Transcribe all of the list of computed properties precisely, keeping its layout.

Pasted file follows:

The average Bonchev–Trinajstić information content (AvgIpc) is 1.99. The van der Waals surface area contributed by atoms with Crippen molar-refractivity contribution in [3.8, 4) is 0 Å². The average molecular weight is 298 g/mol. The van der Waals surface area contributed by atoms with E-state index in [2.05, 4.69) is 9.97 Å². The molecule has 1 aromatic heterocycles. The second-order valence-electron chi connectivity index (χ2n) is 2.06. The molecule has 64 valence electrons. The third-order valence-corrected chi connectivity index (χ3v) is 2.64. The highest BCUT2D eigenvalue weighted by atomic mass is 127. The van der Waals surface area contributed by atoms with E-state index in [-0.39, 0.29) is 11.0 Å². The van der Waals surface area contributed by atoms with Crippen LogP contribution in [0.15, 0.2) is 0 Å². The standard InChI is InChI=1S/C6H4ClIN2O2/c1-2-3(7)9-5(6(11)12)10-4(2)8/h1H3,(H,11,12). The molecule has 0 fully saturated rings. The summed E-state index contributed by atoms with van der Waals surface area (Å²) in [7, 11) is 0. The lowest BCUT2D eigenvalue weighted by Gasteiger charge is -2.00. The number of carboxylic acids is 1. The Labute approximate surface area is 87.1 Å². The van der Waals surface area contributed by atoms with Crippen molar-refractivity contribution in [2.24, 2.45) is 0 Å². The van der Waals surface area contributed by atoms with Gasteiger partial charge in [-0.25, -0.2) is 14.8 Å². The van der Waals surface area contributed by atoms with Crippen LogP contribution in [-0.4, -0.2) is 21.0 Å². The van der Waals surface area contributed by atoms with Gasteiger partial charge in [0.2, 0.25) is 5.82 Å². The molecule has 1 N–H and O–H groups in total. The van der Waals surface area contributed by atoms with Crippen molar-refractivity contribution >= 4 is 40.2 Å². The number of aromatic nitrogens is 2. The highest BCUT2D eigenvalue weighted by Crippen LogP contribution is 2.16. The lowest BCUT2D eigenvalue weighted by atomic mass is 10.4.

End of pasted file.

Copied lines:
The average Bonchev–Trinajstić information content (AvgIpc) is 1.99. The van der Waals surface area contributed by atoms with Crippen molar-refractivity contribution in [3.8, 4) is 0 Å². The average molecular weight is 298 g/mol. The van der Waals surface area contributed by atoms with E-state index in [2.05, 4.69) is 9.97 Å². The molecule has 1 aromatic heterocycles. The second-order valence-electron chi connectivity index (χ2n) is 2.06. The molecule has 64 valence electrons. The third-order valence-corrected chi connectivity index (χ3v) is 2.64. The highest BCUT2D eigenvalue weighted by atomic mass is 127. The van der Waals surface area contributed by atoms with E-state index in [-0.39, 0.29) is 11.0 Å². The van der Waals surface area contributed by atoms with Crippen LogP contribution in [0.15, 0.2) is 0 Å². The standard InChI is InChI=1S/C6H4ClIN2O2/c1-2-3(7)9-5(6(11)12)10-4(2)8/h1H3,(H,11,12). The molecule has 0 fully saturated rings. The summed E-state index contributed by atoms with van der Waals surface area (Å²) in [7, 11) is 0. The lowest BCUT2D eigenvalue weighted by Gasteiger charge is -2.00. The number of carboxylic acids is 1. The Labute approximate surface area is 87.1 Å². The van der Waals surface area contributed by atoms with Crippen molar-refractivity contribution in [2.24, 2.45) is 0 Å². The van der Waals surface area contributed by atoms with Gasteiger partial charge in [-0.25, -0.2) is 14.8 Å². The van der Waals surface area contributed by atoms with Crippen LogP contribution in [-0.4, -0.2) is 21.0 Å². The van der Waals surface area contributed by atoms with Gasteiger partial charge in [0.2, 0.25) is 5.82 Å². The molecule has 1 N–H and O–H groups in total. The van der Waals surface area contributed by atoms with Crippen molar-refractivity contribution >= 4 is 40.2 Å². The number of aromatic nitrogens is 2. The highest BCUT2D eigenvalue weighted by Crippen LogP contribution is 2.16. The lowest BCUT2D eigenvalue weighted by atomic mass is 10.4.